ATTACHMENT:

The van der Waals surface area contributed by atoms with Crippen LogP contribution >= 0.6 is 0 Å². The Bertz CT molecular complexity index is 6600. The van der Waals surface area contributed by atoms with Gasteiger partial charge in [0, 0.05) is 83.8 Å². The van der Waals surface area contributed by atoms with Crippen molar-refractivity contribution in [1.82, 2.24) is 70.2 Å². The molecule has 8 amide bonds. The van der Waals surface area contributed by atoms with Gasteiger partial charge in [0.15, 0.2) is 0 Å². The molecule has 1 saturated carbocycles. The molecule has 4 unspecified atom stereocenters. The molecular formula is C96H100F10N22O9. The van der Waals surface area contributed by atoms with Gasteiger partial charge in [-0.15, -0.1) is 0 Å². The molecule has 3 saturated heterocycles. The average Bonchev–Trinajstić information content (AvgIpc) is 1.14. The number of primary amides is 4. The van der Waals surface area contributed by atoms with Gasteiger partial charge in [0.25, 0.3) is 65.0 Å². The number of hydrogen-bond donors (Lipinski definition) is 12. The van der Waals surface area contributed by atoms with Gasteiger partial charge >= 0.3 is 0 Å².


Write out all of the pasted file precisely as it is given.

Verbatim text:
The van der Waals surface area contributed by atoms with Crippen LogP contribution >= 0.6 is 0 Å². The Bertz CT molecular complexity index is 6600. The van der Waals surface area contributed by atoms with Gasteiger partial charge in [0, 0.05) is 83.8 Å². The van der Waals surface area contributed by atoms with Crippen molar-refractivity contribution in [1.82, 2.24) is 70.2 Å². The molecule has 8 amide bonds. The van der Waals surface area contributed by atoms with Gasteiger partial charge in [0.15, 0.2) is 0 Å². The molecule has 1 saturated carbocycles. The molecule has 4 unspecified atom stereocenters. The molecular formula is C96H100F10N22O9. The van der Waals surface area contributed by atoms with Gasteiger partial charge in [-0.15, -0.1) is 0 Å². The molecule has 3 saturated heterocycles. The average Bonchev–Trinajstić information content (AvgIpc) is 1.14. The number of primary amides is 4. The van der Waals surface area contributed by atoms with Gasteiger partial charge in [0.25, 0.3) is 65.0 Å². The number of hydrogen-bond donors (Lipinski definition) is 12. The van der Waals surface area contributed by atoms with Gasteiger partial charge >= 0.3 is 0 Å².